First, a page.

Bereaved families protest for public inquiry into North East NHS mental health trust

  • Watch Katie Cole's report

Families who have lost a loved one to suicide have held a protest outside an NHS Trust calling for a public inquiry into its actions.

Tees Esk and Wear Valleys NHS Foundation Trust recently admitted to failing in the care of two young women who took their own lives after being prosecuted by the Care Quality Commission.

The trust pleaded guilty to two charges relating to the deaths of Christie Harnett, 17, from Newton Aycliffe, County Durham, and an unnamed patient, who died in its hospitals but will stand trial over the death of 18-year-old Emily Moore, from Shildon, County Durham, who died in Lanchester Road Hospital, near Durham, in 2020.

Bereaved families and former patients have been calling for a public inquiry into the trust's actions for some time and have now held a protest on the matter outside the Lanchester Road site, to coincide with World Mental Health Day.

Tees Esk and Wear Valleys Trust plead guilty to two charges over Christie Harnett's death but will stand trial for the death of Emily Moore. Credit: Families

"We all want the same thing which is a public inquiry into the trust," explained Emily Moore's dad David. "If Rishi Sunak is watching this trust goes right across his constituency and he should be looking and he should be ashamed and something should have been done by now. It's been many years now that this trust is in shambles."  

An independent review into the trust's actions has been announced and the bereaved families have held meetings with mental health minister Maria Caulfield. However, they still feel more needs to be done given the trust's failings.

"Independent reviews are okay but because of what's happened here so many times, it needs something more," Casey Tremain, Christie Harnett's grandmother said. The whole trust needs to be overhauled.

"The only way that can happen is for a public inquiry, then everyone has to talk and say how they viewed it.

"They are not doing enough. There's still more to be done. There are changes but they seem to be small and that's not good enough. Christie has been dead for four years now and we see very little change."

Ms Tremain's thoughts were echoed by the parents of Viktor Scott-Brown. The 18-year-old took his own life in took his own life in December 2018 while under the care of the trust, three weeks after being prescribed a new medication for his suspected Bipolar disorder.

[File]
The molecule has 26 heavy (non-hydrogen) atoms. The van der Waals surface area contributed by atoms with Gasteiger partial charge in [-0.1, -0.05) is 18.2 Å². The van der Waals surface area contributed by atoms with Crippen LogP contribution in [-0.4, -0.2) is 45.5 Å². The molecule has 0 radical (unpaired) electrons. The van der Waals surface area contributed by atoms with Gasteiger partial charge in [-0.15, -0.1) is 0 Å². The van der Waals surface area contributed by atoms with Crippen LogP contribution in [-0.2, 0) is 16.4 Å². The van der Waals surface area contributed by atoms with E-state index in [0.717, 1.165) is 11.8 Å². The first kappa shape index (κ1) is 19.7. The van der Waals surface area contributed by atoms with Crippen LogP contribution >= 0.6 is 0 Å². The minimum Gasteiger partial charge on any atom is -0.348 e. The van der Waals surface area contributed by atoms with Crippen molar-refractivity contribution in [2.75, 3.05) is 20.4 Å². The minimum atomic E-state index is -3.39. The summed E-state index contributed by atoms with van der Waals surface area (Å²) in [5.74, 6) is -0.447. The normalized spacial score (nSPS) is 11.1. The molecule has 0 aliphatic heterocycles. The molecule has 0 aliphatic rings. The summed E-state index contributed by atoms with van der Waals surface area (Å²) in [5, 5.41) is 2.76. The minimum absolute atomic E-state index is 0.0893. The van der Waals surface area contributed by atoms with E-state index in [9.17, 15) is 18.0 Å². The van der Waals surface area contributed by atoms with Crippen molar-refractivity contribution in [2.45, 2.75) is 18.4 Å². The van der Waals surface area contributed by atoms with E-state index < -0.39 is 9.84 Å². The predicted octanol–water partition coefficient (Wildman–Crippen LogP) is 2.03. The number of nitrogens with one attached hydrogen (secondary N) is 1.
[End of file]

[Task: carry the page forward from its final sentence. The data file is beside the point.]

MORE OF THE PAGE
A coroner ruled his death was avoidable and his family have been campaigning for changes ever since. 

"Every time we hear of an inquest report," his dad Nick said. "The failings are exactly the same as what happened to Viktor.

"It didn't have to be this way. We've told them what our experience was and what the failings were and the same failings are still happening."

His mum Claire added: "We went through a four-year process trying to find out what went wrong with Viktor's care and we were told the trust would learn lessons from that.

"We can't bring Viktor back but we would have hoped unearthing failures in his care would have made a difference to other people and to find out that it hasn't is absolutely devastating."

Viktor Scott-Brown took his own life in 2018. Credit: Family

Responding to the protest Tees Esk and Wear Valleys Trust said they would co-operate with an inquiry into their conduct and were striving to improve.

In a statement, they said: “Our deepest sympathies remain with the families who have lost loved ones.

“While we have made significant improvements, we fully accept that there is still more to do.

“Decisions on public inquiries are made by the government.  We have cooperated fully with all inquiries to date and will, of course, do so in the future.” 

A Department for Health and Social Care spokesperson added: “Every death in mental health care is a tragedy and it is right facilities meet the highest safety and quality standards so patients can have faith in the care they receive.

“A series of national investigations into mental health inpatient care settings will soon be launched to identify where improvements are needed to increase the quality of care and safety standards.

“We also commissioned an independent rapid review into how we can improve the way data and evidence are used in mental health inpatient settings to identify risks to patient safety. We’ll respond to this review in due course.”

Want a quick and expert briefing on the biggest news stories? Listen to our latest podcasts to find out What You Need To Know...